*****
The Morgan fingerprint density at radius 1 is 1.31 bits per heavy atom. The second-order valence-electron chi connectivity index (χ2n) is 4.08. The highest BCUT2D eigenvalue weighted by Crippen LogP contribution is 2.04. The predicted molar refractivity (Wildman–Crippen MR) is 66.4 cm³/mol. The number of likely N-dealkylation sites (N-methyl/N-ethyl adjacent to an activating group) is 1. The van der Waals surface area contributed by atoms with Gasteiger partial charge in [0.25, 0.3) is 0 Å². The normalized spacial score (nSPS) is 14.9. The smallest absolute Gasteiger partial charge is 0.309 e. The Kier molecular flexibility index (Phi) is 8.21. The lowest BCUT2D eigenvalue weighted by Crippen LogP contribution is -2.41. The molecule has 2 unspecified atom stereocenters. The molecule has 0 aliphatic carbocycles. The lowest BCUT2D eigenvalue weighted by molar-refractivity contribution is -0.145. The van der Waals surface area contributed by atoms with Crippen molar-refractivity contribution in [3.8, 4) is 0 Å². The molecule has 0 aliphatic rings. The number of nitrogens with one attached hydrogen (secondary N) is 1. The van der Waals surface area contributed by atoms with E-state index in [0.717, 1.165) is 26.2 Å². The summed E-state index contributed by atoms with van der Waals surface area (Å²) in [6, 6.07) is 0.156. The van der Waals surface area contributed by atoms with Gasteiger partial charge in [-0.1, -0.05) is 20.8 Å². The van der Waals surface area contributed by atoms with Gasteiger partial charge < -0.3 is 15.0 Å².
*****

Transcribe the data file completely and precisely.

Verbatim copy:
The Morgan fingerprint density at radius 1 is 1.31 bits per heavy atom. The second-order valence-electron chi connectivity index (χ2n) is 4.08. The highest BCUT2D eigenvalue weighted by Crippen LogP contribution is 2.04. The predicted molar refractivity (Wildman–Crippen MR) is 66.4 cm³/mol. The number of likely N-dealkylation sites (N-methyl/N-ethyl adjacent to an activating group) is 1. The van der Waals surface area contributed by atoms with Gasteiger partial charge in [0.25, 0.3) is 0 Å². The normalized spacial score (nSPS) is 14.9. The smallest absolute Gasteiger partial charge is 0.309 e. The Kier molecular flexibility index (Phi) is 8.21. The lowest BCUT2D eigenvalue weighted by Crippen LogP contribution is -2.41. The molecule has 2 unspecified atom stereocenters. The molecule has 0 aliphatic carbocycles. The lowest BCUT2D eigenvalue weighted by molar-refractivity contribution is -0.145. The van der Waals surface area contributed by atoms with Crippen molar-refractivity contribution in [3.8, 4) is 0 Å². The molecule has 0 aliphatic rings. The number of nitrogens with one attached hydrogen (secondary N) is 1. The van der Waals surface area contributed by atoms with E-state index in [0.717, 1.165) is 26.2 Å². The summed E-state index contributed by atoms with van der Waals surface area (Å²) in [6, 6.07) is 0.156. The van der Waals surface area contributed by atoms with Gasteiger partial charge in [-0.1, -0.05) is 20.8 Å². The van der Waals surface area contributed by atoms with Gasteiger partial charge < -0.3 is 15.0 Å².